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'Broadcast News' and 'State of Play' uphold the 'Network' tradition of Newsroom movies
Starting Sunday, June 24. writer Aaron Sorkin takes a crack at showing what being a journalist is really like -- while still keeping in interesting -- with HBO's new series, "The Newsroom."
"His Girl Friday" (1940): "The Front Page" has been filmed several times, but this variation that makes the newspaper tale a romantic comedy -- thanks to the great battle of the sexes between Cary Grant and Rosalind Russell -- arguably is the most engaging.
"Ace in the Hole" (1951): Also known as "The Big Carnival," director Billy Wilder's cynical drama casts a fearless Kirk Douglas as a down-on-his-luck reporter who tries to exploit a cave-in.
"Sweet Smell of Success" (1957): It doesn't unfold in a literal newsroom, but this searing drama of a cruel columnist (Burt Lancaster) who manipulates a desperate publicist (Tony Curtis) must be on any list of great newspaper dramas.
"All the President's Men" (1976): Maybe the most thrilling newspaper drama yet made is a true story, as anyone who knows the name Watergate knows, with Robert Redford and Dustin Hoffman as relentless reporters Bob Woodward and Carl Bernstein.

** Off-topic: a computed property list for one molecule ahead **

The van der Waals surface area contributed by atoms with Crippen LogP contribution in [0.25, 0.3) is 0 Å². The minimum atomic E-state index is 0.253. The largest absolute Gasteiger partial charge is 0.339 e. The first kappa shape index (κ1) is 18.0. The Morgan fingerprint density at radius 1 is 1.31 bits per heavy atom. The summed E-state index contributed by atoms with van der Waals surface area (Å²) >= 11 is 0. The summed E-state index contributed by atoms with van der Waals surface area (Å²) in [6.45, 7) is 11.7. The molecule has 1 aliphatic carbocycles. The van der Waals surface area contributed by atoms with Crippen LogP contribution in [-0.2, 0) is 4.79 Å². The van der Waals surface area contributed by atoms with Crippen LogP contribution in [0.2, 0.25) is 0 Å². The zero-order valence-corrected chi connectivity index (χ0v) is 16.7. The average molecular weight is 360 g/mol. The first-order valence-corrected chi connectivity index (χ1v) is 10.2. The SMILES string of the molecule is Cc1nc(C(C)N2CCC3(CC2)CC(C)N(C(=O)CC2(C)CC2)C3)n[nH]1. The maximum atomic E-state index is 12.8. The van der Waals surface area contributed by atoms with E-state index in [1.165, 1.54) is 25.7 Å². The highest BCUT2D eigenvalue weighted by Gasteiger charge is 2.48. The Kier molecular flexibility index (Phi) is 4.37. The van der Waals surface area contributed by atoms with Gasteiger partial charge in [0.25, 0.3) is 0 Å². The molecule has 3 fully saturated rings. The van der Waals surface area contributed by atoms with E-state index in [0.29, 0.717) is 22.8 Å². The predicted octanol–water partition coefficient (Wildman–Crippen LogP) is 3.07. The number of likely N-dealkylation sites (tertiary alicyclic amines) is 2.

"Network" (1976): Thirty-six years later, critics and journalists still marvel at the prescience of writer Paddy Chayefsky - who yielded Oscar-winning roles for Faye Dunaway and Peter Finch -- about the then-future of TV news.
"Absence of Malice" (1981): The target (Paul Newman) of a leaked story cleverly evens the score with those who smeared him, including the main reporter (Sally Field), in director Sydney Pollack's very smart drama.
"Broadcast News" (1987): Writer-director James L. Brooks proves he knows his stuff about the business in this superb comedy-drama about a love triangle (William Hurt, Holly Hunter, Albert Brooks) in a Washington network bureau ... and also about much more.
"State of Play" (2009): This underrated Americanization of an acclaimed British miniseries boasts strong work by Russell Crowe as a veteran reporter investigating an old pal (Ben Affleck), a politician whose mistress has died suspiciously.
"Morning Glory" (2010): It may lack the gravitas of other movies on this topic, but this comedy about the morning news show wars is a pure delight, thanks to Rachel McAdams' sunniness as a determined producer and Harrison Ford's surliness as a grouchy co-anchor.
Photo/Video credit: Warner Bros./20 Century Fox
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